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Home / Columns / In an epic year for the English Premier League, a look at its transformation

In an epic year for the English Premier League, a look at its transformation

How did ‘a slum sport played in slum stadiums’ become a globalised TV spectacle awash with obscene amounts of money? Read Michael Cox’s The Mixer

columns Updated: Apr 20, 2019 16:27 IST
Soumya Bhattacharya
Soumya Bhattacharya
Hindustan Times
Liverpool's Mohamed Salah celebrates scoring their second goal against Chelsea on April 14. The English Premier League is in for a frenzied finish.
Liverpool's Mohamed Salah celebrates scoring their second goal against Chelsea on April 14. The English Premier League is in for a frenzied finish. (REUTERS)

The English Premier League today sees its most absorbing title race since 2011-12 enter its final few weeks. On May 12, we shall have a winner. Manchester City is aiming to become the first team to defend the title since Sir Alex Ferguson’s Manchester United did so in the 2008-09 season. Liverpool is refusing to give up or go away, its season ignited by the dream of a first top flight title since 1989-90. But if it cannot make it in the end, Liverpool will become the team to have finished second with more points than many champions in the Premier League era.

Elsewhere, another exciting race is afoot in the league: the sprint for the third and fourth places. Tottenham Hotspur, led by Mauricio Pochettino, the most feted manager to have never won a trophy, led this particular race for most of the season. But at the moment, all the bets are off. Arsenal, Chelsea and Manchester United, all with new managers, make up the rest of the field in this sprint to the finish. Come end of the season, two of those four teams will be denied a place in the top four, and, therefore, Champions League football. You could barely insert a cigarette paper between the sides in this contest. Not for years has this particular fight been so frenzied. So much can change in so little time.

Of the other big leagues in Europe, only the German league has some interest left in it although the inevitable — Bayern Munich winning — seems to be forthcoming. Juventus has sewn up the Italian league. For the eighth time in the past 11 seasons, Barcelona’s hold on the Spanish title is assured.

In comparison, the English Premier League remains a cauldron. Anything, really, is possible in the three weeks ahead.

Your ideal companion as you immerse yourself in the taut, enthralling final stretch of the campaign should be just as absorbing a book: Michael Cox’s The Mixer: The Story of Premier League Tactics, from Route One to False Nines. I don’t know what the publishers were after with that subtitle. It is plain misleading. The Mixer does delve into tactics. But it is really the story of the Premier League, the fascinating tale of the transformation of the English top flight, of how it went from being, as the Sunday Times once put it, “a slum sport played in slum stadiums, increasingly watched by slum people” to what it is today: awash in obscene amounts of money, a cosmopolitan, globalised TV spectacle with a following across the world.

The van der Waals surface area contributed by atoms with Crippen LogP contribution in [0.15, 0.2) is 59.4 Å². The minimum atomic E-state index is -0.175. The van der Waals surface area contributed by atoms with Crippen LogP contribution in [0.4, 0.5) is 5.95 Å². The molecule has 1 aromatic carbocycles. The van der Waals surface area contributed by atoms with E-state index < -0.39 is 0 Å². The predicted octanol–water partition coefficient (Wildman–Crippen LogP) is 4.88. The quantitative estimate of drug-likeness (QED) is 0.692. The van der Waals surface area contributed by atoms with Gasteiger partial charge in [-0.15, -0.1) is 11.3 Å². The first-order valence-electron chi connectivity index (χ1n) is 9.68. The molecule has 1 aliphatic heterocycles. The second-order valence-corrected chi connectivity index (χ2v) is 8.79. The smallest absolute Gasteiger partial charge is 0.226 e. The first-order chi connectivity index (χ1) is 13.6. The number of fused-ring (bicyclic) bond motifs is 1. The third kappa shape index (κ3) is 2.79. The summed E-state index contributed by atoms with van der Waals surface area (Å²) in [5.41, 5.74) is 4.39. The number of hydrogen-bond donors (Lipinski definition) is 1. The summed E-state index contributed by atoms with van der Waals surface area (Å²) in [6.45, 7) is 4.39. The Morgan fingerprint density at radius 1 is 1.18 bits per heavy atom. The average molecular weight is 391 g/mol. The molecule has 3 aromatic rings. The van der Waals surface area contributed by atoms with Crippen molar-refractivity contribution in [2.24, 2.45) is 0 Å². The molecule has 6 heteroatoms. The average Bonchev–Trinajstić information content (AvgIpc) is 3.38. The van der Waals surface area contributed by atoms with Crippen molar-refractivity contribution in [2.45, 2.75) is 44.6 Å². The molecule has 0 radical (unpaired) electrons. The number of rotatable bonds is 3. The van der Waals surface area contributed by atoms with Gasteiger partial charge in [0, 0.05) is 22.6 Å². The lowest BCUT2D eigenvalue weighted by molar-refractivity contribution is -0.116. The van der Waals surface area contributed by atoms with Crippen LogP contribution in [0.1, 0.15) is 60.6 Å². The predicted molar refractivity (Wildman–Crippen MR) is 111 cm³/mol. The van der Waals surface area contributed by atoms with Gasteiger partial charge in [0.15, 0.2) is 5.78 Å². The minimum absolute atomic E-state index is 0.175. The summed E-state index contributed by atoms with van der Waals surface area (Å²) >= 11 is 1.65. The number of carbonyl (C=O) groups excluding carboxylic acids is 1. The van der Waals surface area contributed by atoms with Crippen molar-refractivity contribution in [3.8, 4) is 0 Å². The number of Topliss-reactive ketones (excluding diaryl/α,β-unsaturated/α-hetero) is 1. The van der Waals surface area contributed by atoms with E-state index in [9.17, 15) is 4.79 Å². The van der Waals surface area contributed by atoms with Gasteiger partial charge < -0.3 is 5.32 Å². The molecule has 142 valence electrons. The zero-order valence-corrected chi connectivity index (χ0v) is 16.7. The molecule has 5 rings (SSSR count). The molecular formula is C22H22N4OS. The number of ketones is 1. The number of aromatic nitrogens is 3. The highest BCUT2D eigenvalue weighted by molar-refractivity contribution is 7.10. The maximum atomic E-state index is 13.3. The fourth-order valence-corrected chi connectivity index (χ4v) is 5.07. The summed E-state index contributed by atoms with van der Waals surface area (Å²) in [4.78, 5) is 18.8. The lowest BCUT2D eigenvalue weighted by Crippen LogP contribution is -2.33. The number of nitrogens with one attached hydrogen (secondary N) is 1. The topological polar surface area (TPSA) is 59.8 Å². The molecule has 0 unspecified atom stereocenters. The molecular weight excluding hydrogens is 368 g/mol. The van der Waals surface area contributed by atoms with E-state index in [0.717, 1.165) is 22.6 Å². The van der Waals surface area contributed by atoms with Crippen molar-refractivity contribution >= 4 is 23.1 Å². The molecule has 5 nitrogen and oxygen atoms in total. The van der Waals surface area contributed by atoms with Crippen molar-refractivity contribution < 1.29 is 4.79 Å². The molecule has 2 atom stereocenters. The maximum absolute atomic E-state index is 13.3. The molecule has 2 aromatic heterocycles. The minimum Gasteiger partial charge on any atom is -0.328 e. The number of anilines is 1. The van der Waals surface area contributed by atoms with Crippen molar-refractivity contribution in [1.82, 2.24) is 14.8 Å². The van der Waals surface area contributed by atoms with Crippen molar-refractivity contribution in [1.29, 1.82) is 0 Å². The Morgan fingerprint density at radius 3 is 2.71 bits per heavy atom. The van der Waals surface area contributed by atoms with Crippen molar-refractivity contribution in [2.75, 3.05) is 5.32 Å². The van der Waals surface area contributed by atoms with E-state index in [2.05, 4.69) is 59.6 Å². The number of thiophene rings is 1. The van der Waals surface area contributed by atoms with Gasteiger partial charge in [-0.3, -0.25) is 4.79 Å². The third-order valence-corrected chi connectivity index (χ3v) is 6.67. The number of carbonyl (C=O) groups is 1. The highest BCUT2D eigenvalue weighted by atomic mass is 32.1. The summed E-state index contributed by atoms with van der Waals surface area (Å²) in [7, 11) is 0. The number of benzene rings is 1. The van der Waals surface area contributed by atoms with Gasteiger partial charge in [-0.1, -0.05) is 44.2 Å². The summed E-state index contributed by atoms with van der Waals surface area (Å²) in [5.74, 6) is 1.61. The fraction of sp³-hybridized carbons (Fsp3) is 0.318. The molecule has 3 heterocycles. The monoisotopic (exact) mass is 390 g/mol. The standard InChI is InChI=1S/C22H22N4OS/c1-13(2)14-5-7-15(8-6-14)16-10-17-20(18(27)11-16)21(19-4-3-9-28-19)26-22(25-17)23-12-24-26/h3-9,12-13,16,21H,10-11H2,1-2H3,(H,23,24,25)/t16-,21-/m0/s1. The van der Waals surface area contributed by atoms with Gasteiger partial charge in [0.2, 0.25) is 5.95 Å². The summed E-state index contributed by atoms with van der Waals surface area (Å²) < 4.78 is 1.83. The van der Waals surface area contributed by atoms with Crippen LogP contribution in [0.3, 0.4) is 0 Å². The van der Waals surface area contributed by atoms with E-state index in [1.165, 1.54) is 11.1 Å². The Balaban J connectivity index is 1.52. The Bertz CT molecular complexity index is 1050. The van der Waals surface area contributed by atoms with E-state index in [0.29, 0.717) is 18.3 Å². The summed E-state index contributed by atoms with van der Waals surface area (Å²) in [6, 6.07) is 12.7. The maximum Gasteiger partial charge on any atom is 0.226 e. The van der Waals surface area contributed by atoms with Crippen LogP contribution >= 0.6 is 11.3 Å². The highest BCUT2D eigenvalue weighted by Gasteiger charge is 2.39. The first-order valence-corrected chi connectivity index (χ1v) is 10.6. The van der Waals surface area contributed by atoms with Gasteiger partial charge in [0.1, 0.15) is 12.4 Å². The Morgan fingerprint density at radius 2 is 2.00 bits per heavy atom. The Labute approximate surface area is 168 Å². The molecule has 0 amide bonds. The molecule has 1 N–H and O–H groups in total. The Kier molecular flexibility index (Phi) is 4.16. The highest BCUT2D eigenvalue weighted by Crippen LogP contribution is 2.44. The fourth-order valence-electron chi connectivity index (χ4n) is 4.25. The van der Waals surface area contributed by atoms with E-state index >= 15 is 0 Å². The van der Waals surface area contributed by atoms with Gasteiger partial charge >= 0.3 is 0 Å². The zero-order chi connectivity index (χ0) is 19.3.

The book derives its title from the English predilection, in the pre-Premier League era, for defenders to “put it in the mixer”, that is, to hit long balls upfield targeted at a brawny striker hovering near the opposition’s penalty area (also known as Route One). How things have changed. Cox traces the change in tactics (both the how and the why of it), talks about various formations, the ball playing defender, the marauding full back, inverted wingers and false nines, but nowhere does he sound dry or pedantic.

This is because he sees all this through the prism of characters and personalities. The Mixer is particularly good when it deals with the men whose transformative influences made the Premier League what it is today. We read about the impact of managers such as Sir Alex Ferguson, Arsene Wenger, Jose Mourinho or Rafa Benitez. We learn about the imprint players such as Eric Cantona, Thierry Henry, Wayne Rooney, Rio Ferdinand or Denis Bergkamp left on the league. We revel in the monumental achievements of teams that defined and brought something unprecedented into the league such as Arsenal’s Invincibles of 2003-04, Manchester United’s treble winners of 1998-99 or Claudio Ranieri’s Leicester City, title winners in 2015-16, overcoming 1000-1 odds. The book most comes alive when dealing with these tropes, and in relating them to the overall expansion in allure of the Premier League.

The Mixer was first published in 2017 to mark the 25th anniversary of the beginning of the Premier League. Two years on, at the closing stages of one of the best and tightest seasons in the league’s history, it remains an entertaining, compelling read.